Well ...

Galileo lived from 1564-1642, which in English terms means he was born the same year as Shakespeare, lived through the reigns of Elizabeth, James I and Charles I, and died in the early years of the English Civil War. I think I'd rather have spent that period in Italy, where the weather was better and most of the down sides to life (like the occasional outbreak of the Black Death, and you really didn't want to drink the water) would have applied anywhere. Meanwhile they already had a lot of the science and maths that build up a civilisation and make life bearable, and they seem to have had a basic knowledge of hygiene and medicine; Maria Celeste was forever sending her dad little medicines for his various ailments.

Contrary to the popular view, the church wasn't a black-clad evil empire forever poised to oppress and torment the helpless. Galileo had a lot of good friends, even among churchmen, who braved the wrath of the Pope. After his disgrace he was taken in and helped by the Archbishop of Siena, whom even the Pope couldn't just silence, but several rank-and-file Fathers also came to his support.

Not that society was by any means perfect. Galileo never got round to marrying the mother of his three children because the class difference made it unthinkable, which made them unmarriageable. He could pull strings with his aristocratic friends to have his son officially legitimised, but for his two daughters there was no choice but the convent.

Before his fall Galileo was the darling of the establishment, which was quite strongly pro-science and pro-mathematics. He was a highly respected mathematician courted by church and aristocracy – who were mostly Medicis and who behaved very honourably towards him; not a trait we've become accustomed to identifying with that particular family. In his mid-thirties he invented a device which "could compute compound interest or monetary exchange rates, extract square roots for arranging armies on the battlefield, and determine the proper charge for any size of cannon." It made him a fortune.

And Galileo was a devout Catholic, horrified at the very thought of going up against his beloved church. His fame led him to become quite pally with the Cardinal Maffeo Barberini, who encouraged him in his writing.

But I don't think either party realised until too late that what drew them together wasn't a love of science, it was their love of Catholicism. Galileo held that there were things even scientists wouldn't figure out, and he stated it very poetically, which Barberini loved. But Galileo's God also acted logically and consistently; Barberini's God could do what he liked. Galileo rightly pointed out how astonishingly complex it would be to have the sun revolve around the earth and the other planets around the sun. Barberini's attitude was, yes, isn't it? God's so clever. Then Galileo realised that the sun itself seemed to revolve at different angles (i.e. the sun revolves around its tilted axis, and so does Earth, so to us the sun seems to wobble), making the whole system an order of magnitude more complex. Or, from Barberini's point of view, making God even cleverer.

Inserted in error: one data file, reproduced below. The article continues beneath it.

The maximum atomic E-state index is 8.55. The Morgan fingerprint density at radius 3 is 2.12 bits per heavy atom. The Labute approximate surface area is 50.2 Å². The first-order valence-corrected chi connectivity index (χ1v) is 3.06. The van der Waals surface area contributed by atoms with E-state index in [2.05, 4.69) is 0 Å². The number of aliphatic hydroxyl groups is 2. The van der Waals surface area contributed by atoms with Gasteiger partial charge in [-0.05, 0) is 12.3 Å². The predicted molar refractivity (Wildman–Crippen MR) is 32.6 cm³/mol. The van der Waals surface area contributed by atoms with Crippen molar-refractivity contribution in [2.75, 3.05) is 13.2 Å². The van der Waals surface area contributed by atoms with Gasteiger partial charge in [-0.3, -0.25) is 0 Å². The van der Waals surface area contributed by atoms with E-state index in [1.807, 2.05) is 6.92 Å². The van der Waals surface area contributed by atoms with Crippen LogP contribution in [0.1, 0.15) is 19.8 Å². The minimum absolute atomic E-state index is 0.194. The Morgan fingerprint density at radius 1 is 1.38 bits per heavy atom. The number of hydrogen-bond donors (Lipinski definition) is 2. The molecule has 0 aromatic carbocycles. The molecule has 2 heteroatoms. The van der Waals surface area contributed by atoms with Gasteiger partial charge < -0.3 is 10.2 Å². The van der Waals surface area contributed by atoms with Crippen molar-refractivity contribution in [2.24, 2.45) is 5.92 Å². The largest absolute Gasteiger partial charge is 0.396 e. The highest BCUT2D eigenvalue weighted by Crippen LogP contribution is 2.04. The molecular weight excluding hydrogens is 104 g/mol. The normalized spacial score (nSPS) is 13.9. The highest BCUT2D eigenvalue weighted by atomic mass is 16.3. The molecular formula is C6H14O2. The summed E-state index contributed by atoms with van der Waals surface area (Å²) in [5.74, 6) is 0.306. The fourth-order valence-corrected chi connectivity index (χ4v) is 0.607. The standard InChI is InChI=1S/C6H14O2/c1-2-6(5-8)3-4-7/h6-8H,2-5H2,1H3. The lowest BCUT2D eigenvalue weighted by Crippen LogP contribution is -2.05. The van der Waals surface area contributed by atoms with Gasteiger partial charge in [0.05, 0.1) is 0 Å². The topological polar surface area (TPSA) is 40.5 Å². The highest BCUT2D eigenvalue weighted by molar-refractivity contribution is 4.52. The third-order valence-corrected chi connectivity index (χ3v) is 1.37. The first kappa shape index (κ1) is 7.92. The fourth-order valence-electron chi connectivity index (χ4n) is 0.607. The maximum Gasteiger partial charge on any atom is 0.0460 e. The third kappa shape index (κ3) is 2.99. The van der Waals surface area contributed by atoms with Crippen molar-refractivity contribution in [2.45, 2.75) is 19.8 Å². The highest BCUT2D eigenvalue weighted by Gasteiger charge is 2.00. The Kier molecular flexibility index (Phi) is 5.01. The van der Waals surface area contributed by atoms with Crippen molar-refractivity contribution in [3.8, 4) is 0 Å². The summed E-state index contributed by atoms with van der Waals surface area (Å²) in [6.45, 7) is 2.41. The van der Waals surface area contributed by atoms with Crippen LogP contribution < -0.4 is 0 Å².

Galileo believed the Bible was about the relationship between God and Man, and how to get to heaven. Barberini believed the scriptures are there to micro-manage our day to day existence and are just as valid as scientific works as they are on matters of faith and morals; and anyway, sunshine, what are you doing interpreting the Bible yourself? That's our job. He would have got on very well with a lot of Creation scientists today, except that they tend to be Protestant and the Catholic church nowadays has no problem with the ancient earth thing.

And Barberini went on to become Pope.

The work that got Galileo into trouble actually started out as a treatise on tides, and if he had stuck to it then nowadays no one would remember it because he got the causes of tides spectacularly wrong. But no, Dialogue Concerning the Two Chief World Systems went on to discuss Copernicus, who held that the earth went round the sun. Hypothetically. Earlier in his career, Galileo had been told not to 'hold or defend' the Copernican view; he was still allowed to discuss it hypothetically. Galileo went through all the approved steps of seeking church permission and censorship to have the book published and finally had a bit of paper from the church saying it was acceptable. By the time it was published, Barberini had become Pope Urban VIII.

As Popes go he was, by all accounts, a pretty rubbish one, beleaguered with critics. He got Rome caught up in the Thirty Years War, he ran up massive debts and he badly over-reached himself. So he was already in a pretty bad mood when the Dialogue came out, and it seemed to push Copernicus way too heavily. Here was an easy target to restore papal authority, so the matter was referred to the Inquisition. Galileo never had a chance.

He wasn't tortured, just interrogated, but he knew where he stood. Once it was obvious that even his old friend the Pope was against him, Galileo knew he had no choice but to sign a formal retraction and repentance. The Dialogue was banned – in Italy – for the next 200 years. If they had had eBay, bootleg copies would have been popping up almost immediately.

The sentence ended Galileo's public career in Italy, though the Pope continued to be irritated by the number of mathematicians and scientists who sought him out for private consultation. The final and finest work of this devout Catholic, Two New Sciences, had to be published in the Protestant Netherlands.